Origins of Charley's

Charley's chocolate founders Lynn and  Chris Jahnke

Pre-chocolate: The early years 2003-2012   Growing cocoa 2012-14

Our story is about taking some risks, going out on a limb, doing things differently and having some fun along the way. We aim to make a difference to regional Queensland and Australia in our innovation approach, agribusiness development, eco tourism venture and product offering.

Pre-chocolate: The early years 2003-2012

The story starts in 2003 when Charley’s founders, Chris and Lynn Jahnke, moved from Melbourne to tropical North Queensland to escape Melbourne’s cold and unwind from their busy small business, We’d been visiting for several weeks each winter and had fallen in love with the region. After looking at many properties from Mackay all the way north to Cooktown, we purchased a 400 acre (160HA) property at Mt Edna near Mission Beach in the World Heritage Wet Tropics region of Far North Queensland, Australia.

The Mt Edna property which Charley’s now calls home was a very run-down banana farm. We could see past the rough exterior to its decent infrastructure, good soils, gorgeous views, abundant rain, amazing flora and fauna and warm tropical climate.

In the early 2000s we owned a Melbourne based, national handbag direct retail business. Due largely to reliable and cheap internet connections plus a daily direct flight service from Cairns to Melbourne, it was possible to largely manage this business remotely. The company’s sales force was spread across Australia and were supported by excellent administration and warehouse staff at the Melbourne head office.

In 2004 the Mt Edna property was starting to take shape. We’d decided to transform it from the banana farm to a cattle property. With sound advice from locals and the help of contractors, approximately 70,000 banana trees were removed. Land was prepared and sown to improve tropical pasture. Fences spanning many kilometres were built and cattle yards were constructed. We then stocked the property with young Brahman cattle. All this of course involved a huge learning curve as we were very much city people. Luckily we both enjoy a challenge!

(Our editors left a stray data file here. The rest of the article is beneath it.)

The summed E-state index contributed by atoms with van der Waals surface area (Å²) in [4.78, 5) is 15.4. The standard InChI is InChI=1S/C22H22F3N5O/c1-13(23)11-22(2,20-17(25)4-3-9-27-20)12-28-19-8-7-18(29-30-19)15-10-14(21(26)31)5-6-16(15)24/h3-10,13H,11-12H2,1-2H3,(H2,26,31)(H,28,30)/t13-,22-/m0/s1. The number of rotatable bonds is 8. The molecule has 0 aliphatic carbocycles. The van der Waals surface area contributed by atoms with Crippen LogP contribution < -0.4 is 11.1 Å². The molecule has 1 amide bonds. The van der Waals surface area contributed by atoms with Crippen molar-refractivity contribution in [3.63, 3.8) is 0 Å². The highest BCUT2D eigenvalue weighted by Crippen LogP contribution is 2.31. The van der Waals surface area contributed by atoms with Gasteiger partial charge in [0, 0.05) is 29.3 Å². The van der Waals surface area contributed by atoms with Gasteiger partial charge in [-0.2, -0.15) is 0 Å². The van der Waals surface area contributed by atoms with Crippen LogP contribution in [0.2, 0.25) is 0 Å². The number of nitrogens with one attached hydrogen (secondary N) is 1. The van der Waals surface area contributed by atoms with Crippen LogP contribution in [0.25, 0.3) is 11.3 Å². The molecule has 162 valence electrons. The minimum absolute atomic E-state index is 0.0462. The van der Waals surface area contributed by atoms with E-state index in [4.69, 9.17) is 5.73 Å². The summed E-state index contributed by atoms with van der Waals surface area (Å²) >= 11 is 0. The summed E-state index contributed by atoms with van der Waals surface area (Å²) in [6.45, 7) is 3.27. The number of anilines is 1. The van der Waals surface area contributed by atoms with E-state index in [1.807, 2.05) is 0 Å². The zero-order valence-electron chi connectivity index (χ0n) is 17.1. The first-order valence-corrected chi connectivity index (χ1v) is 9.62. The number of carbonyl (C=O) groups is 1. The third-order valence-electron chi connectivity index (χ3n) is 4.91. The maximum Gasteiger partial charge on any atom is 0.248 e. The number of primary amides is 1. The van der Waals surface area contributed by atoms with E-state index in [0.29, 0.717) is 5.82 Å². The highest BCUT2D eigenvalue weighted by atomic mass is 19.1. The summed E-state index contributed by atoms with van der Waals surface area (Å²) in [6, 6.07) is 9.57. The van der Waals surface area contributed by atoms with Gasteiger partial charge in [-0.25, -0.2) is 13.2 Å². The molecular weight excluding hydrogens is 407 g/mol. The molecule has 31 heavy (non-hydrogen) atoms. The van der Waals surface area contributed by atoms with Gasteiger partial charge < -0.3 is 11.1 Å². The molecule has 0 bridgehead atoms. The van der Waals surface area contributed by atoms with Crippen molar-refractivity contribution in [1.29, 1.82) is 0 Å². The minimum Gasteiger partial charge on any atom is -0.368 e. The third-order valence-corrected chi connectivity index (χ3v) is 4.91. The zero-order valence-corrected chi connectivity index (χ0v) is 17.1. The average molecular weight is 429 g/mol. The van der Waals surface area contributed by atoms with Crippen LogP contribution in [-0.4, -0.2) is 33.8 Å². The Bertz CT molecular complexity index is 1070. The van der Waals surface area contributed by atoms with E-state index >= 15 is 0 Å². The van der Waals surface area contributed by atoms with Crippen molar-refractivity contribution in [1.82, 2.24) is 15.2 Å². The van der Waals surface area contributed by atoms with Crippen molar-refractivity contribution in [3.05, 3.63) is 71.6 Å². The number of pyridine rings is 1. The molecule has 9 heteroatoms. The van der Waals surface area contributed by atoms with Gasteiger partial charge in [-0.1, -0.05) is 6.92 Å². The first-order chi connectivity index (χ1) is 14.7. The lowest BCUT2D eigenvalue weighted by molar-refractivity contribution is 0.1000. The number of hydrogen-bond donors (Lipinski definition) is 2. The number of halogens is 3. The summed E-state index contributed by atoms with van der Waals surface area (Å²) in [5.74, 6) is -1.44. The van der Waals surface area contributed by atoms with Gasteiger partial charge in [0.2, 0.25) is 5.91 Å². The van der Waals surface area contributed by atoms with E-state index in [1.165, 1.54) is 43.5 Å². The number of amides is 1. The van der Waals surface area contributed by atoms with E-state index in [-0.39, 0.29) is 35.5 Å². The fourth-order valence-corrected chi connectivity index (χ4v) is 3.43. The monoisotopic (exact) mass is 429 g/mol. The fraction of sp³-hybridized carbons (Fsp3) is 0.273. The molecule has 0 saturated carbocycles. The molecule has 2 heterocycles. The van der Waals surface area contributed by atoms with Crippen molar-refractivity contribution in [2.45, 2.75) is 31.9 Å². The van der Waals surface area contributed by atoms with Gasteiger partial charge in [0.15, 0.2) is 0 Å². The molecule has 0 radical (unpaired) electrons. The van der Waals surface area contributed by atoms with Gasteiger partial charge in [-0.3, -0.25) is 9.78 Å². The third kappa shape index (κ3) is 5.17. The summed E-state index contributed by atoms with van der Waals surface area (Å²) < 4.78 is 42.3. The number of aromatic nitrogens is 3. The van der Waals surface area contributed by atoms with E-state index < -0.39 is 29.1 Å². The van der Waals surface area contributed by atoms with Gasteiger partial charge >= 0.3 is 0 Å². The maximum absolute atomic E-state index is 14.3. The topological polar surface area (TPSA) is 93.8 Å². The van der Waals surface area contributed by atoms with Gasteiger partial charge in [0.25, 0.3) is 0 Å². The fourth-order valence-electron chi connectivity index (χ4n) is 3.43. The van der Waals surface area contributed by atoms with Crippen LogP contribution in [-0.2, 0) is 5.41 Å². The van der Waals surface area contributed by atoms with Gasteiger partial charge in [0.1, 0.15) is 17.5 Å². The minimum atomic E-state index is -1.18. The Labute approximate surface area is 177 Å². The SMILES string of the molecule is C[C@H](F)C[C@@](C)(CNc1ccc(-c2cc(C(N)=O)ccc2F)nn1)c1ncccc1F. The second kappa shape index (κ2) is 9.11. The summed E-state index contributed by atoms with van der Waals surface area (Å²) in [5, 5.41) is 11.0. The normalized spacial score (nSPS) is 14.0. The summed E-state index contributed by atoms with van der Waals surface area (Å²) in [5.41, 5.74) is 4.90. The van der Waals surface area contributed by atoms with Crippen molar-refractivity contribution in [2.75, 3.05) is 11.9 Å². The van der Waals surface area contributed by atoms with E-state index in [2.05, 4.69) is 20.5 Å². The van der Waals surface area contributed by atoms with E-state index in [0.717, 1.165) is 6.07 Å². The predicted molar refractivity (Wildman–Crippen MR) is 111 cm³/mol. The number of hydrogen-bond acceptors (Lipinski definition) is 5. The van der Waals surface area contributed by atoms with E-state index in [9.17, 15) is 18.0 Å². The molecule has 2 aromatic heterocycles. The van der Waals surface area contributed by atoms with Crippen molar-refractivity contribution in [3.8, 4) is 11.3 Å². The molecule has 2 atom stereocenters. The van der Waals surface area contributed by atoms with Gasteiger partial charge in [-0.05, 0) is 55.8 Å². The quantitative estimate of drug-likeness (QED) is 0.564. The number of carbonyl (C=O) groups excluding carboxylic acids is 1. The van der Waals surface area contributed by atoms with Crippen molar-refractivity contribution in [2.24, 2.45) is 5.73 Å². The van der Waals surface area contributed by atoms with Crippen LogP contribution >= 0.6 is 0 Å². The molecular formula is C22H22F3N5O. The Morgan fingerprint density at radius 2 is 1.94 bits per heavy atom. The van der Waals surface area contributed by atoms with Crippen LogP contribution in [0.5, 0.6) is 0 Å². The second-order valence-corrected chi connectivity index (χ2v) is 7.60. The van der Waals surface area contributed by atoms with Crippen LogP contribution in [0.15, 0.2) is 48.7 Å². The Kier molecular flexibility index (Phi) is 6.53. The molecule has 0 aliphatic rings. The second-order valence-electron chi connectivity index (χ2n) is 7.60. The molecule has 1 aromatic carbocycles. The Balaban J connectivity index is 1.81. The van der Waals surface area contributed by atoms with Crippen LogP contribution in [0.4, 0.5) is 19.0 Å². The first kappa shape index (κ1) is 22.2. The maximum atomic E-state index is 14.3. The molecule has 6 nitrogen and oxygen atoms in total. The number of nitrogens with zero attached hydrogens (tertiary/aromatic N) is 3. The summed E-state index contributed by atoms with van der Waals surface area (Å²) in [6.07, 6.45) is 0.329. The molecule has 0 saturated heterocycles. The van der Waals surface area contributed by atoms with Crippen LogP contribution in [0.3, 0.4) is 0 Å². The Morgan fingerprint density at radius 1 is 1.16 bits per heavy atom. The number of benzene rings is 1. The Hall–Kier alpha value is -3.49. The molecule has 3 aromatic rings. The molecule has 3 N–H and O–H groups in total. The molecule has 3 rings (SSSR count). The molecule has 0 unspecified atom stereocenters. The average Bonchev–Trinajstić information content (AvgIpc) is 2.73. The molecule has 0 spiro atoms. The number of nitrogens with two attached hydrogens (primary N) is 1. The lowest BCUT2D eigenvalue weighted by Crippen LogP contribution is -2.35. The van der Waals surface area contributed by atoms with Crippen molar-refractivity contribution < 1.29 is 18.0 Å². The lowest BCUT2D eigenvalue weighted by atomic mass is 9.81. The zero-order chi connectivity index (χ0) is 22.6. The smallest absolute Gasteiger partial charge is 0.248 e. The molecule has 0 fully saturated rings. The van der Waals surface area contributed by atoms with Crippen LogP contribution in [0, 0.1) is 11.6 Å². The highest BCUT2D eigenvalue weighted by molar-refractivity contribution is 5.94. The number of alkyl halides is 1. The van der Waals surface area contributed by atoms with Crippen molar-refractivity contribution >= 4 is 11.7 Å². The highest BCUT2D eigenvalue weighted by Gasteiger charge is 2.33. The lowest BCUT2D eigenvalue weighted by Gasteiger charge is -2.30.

Little did we know what hurdles yet lay ahead. Only a short while later in March 2006, Cyclone Larry crossed the coast just to the north of Mt Edna. Packing windspeeds of up to 300 kilometres per hour it caused widespread devastation. For us it was a baptism not of fire but of furious wind and rain. The cyclone was followed by 100 days of rain completing the destruction and hampering reconstruction efforts. Repairs to buildings and infrastructure took 18 months.

In February 2011 Cyclone Yasi brought a repeat performance. It crossed the coast at Mission Beach as a category five cyclone, the largest storm in Queensland history. Once again the region was devastated. Chris commented, “Wind at 340 km/hour is a powerful learning experience”.  It certainly shaped future thinking!

Following the rebuilding after Yasi and 10 years of travelling to and from Melbourne we were ready to sell the Melbourne business and start a new chapter in far north Queensland.

‚ÄčGrowing cocoa 2012-14

As Samuel Johnson said, ‘When a man knows he is to be hanged in a fortnight, it concentrates his mind wonderfully.' With the fresh lessons of cyclones Larry and Yasi we now embarked on exploring options and their associated possibilities and challenges.

Due to the warm climate and abundant rain, horticulture cropped up frequently as the Mt Edna Mission Beach location has ideal weather conditions for growing a range of tropical fruits.

mission beach

Mission Beach’s green reputation was another important consideration. The World Heritage Wet Tropics region of North Queensland is very green in terms of the lowland rainforest foliage and also in the mindset of many locals, visitors and the broader public. 

So we determined to take a wholly sustainable path and decide later whether or not certified organic would be part of that story. Over many glasses of Australian wine, we weighed up different business scenarios incorporating considerations such as ‘food miles’, climate change and fair trade.

Chris had always been a critic of Australian primary industry’s typical historic lack of domestic value adding and the practice of ‘shipping it out and bringing back the finished product.’  A segment on ABC TV’s Landline program which discussed growing cocoa in the Australian Tropics struck a very loud chord. Cocoa’s the major ingredient in chocolate (along with sugar which is also grown locally). Here was a chance to produce a high value product and to do so on location!

Months of research followed. This revealed that indeed tree to bar chocolate manufacturing was possible, although only a few other global locations were engaged; partly due to the unique equatorial distance requirement for cocoa growing combined with political and economic conditions for SME growth. The research also hinted at the emerging global chocolate industry transformation being driven by chocolate consumers. Although less advanced, this chocolate industry evolution is similar to the early stages of coffee and craft beer transformation over the last two decades.


Armed with this knowledge and Queensland Department of Agriculture advice and assistance, the wheels were set in motion. We planted our first cocoa seeds in late 2012 and Australian Chocolate Pty Ltd, the company behind Charley’s Chocolate, was formed in 2013.   

Starting out, no one dreamt that in six short years we would be recognised as a world class chocolate maker and as one of the 18 finest cocoa producers globally. It’s been a wild ride!  

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